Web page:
Mark Gosciminski, general sales manager, Cable Rep Advertising, Rhode Island, the advertising division of Cox Communications, said he is familiar with the HGTV policy on pre-empting programming. However, as to the claim that the program Ms. Shuster saw was an unauthorized pre-emption, Mr. Gosciminski said, “I know of no unauthorized insertions. None. I haven’t the vaguest idea of what they’re talking about.”
In another bone of contention between the AAAA and HGTV, the cable network claimed in its letter that in all sales plans sent to buyers and in all sales sheets, a statement is included stating, “Programs in these time slots may be replaced by programs of your local cable provider’s choice.”
In response, Mr. Mandel wrote, “In point of fact, we have not been able to find this statement on even recent sales plans. We have found it on order letters and contracts which are after negotiation documents.” (Emphasis in the original.)
Asked to respond to the AAAA letter sent by Mr. Mandel, Mr. Gigliotti said, “Recently we received a letter from the members of the Four A’s concerning preemptions of the HGTV programs by certain local systems. We believe there to be a number of inaccuracies within the content of that letter, but feel it is important that we resolve these issues directly with the Four A’s and not within the press.
“We are convinced that these issues involved a very, very small percentage of audience in four non-prime-time half hours. Even so, HGTV always takes the concerns of our advertisers very seriously and we have already, as I said, taken steps to address these concerns and will continue to do so.”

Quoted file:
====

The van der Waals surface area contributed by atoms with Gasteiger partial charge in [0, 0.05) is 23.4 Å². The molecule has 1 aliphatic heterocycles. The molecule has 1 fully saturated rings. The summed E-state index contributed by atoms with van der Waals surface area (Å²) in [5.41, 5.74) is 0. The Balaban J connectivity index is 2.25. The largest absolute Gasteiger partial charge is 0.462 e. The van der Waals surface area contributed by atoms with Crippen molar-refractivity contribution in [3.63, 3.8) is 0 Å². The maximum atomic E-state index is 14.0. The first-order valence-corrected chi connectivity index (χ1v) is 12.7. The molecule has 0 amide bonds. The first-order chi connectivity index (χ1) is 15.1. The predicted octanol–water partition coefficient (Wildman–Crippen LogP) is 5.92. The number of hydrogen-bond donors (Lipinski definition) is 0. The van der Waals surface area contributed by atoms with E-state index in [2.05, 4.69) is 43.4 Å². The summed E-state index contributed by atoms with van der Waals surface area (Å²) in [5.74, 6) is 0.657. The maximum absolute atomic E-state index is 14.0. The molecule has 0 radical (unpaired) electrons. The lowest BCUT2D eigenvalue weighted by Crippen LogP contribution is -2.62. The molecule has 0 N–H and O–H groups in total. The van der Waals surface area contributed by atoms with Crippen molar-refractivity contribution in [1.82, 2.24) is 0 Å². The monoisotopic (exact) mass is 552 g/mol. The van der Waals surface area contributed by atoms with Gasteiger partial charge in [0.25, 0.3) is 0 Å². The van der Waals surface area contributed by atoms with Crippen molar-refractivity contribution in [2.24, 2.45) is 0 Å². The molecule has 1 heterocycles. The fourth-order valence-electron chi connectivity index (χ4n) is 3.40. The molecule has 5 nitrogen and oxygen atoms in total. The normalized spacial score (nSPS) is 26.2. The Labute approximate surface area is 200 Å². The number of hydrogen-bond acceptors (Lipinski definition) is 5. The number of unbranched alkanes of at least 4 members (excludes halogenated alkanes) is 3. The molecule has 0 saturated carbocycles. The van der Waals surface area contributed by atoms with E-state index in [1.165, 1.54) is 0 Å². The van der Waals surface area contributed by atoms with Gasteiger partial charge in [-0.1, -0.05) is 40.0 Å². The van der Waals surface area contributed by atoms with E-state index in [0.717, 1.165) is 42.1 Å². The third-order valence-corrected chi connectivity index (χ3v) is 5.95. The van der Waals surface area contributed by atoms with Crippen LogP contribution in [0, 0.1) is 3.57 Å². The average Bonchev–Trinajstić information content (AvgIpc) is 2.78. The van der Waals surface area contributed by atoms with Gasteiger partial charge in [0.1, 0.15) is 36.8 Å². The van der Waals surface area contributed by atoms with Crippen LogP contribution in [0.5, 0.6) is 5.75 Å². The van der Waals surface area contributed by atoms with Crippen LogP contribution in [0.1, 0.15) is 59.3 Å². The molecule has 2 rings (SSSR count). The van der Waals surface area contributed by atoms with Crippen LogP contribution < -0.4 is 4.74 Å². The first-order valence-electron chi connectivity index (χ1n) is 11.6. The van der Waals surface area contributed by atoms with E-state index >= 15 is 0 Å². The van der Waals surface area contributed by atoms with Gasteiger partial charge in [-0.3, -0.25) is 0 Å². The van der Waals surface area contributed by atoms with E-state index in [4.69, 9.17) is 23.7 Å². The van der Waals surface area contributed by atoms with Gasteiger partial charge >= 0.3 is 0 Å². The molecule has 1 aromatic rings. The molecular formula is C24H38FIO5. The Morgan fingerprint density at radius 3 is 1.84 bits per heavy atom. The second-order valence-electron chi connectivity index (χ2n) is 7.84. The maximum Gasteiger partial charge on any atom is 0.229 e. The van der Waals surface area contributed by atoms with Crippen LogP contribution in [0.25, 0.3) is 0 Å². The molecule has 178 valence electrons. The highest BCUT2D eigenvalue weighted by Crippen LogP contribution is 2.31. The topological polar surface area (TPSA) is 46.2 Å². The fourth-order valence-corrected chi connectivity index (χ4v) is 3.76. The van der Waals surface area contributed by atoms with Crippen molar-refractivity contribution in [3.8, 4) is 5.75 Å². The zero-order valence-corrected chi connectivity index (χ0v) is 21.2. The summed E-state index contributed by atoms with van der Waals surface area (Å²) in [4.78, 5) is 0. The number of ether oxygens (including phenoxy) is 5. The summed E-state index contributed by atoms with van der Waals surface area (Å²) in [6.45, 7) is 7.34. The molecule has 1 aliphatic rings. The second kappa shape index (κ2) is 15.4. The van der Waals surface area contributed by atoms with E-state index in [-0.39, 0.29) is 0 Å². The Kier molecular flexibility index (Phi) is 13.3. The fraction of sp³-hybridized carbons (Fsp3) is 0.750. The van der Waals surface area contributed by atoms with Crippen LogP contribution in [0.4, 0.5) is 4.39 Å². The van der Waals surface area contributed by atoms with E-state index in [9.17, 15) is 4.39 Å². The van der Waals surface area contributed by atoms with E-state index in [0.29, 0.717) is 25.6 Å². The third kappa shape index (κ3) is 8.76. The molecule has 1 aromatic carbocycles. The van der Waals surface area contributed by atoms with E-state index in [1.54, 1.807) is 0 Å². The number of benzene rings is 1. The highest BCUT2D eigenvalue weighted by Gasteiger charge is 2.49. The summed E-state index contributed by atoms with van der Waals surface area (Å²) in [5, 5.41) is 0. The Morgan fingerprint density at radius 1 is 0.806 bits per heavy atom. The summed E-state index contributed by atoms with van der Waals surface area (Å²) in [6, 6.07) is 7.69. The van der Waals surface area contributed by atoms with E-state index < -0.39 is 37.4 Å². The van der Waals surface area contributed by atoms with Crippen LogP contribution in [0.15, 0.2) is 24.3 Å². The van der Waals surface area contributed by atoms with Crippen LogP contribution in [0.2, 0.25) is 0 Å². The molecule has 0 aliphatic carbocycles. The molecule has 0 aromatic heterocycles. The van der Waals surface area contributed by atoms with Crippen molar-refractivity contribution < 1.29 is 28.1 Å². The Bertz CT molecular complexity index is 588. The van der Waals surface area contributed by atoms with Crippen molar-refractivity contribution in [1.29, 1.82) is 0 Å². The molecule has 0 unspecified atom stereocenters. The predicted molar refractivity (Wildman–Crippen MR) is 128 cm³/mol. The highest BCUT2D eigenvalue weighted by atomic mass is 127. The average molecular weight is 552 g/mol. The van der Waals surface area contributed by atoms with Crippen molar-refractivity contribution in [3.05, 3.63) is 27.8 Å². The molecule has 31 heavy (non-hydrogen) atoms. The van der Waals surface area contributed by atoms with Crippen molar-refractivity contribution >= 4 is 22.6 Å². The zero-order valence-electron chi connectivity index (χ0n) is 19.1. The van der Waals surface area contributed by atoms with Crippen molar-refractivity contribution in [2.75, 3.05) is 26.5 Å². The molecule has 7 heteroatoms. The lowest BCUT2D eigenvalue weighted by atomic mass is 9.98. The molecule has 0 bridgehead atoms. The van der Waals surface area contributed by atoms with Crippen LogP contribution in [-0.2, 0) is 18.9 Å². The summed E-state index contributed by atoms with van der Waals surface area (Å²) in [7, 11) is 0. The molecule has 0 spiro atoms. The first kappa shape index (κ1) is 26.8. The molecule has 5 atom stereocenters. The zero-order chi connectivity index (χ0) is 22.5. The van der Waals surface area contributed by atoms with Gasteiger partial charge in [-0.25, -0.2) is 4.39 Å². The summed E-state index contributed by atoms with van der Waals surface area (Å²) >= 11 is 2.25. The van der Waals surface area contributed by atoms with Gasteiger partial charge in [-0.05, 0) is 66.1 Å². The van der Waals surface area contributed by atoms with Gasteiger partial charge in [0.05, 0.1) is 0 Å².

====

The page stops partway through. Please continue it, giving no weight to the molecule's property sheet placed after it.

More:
John Lazarus, senior vice president for broadcast operations at TN Media, is also a former member of Mr. Mandel’s AAAA committee and is familiar with the HGTV brouhaha. “They have to be more clear with what is running and what is not running,” he said. “Unfortunately, it makes you wonder about other cable networks.”
He said TN recently had a problem with AOL Time Warner’s CNN. “We had a situation where they preempted some spots and we didn’t find out about it until a month after the fact. To not find out about something like that is not acceptable. We went ballistic. It’s not a question of getting our money back or even that they got preempted. It’s a question of having to get spots on the air in the time frame when our clients want them on.”
To CNN’s credit, he said, the news network has been very responsive and is working closely with the media agency to change its system and make sure the time lag won’t happen again.
Larry Goodman, president, CNN sales and marketing, said, “Unfortunately, one person made a mistake. We’re jointly attacking the problem with TN, and we’re putting safeguards in place to prevent another occurrence.”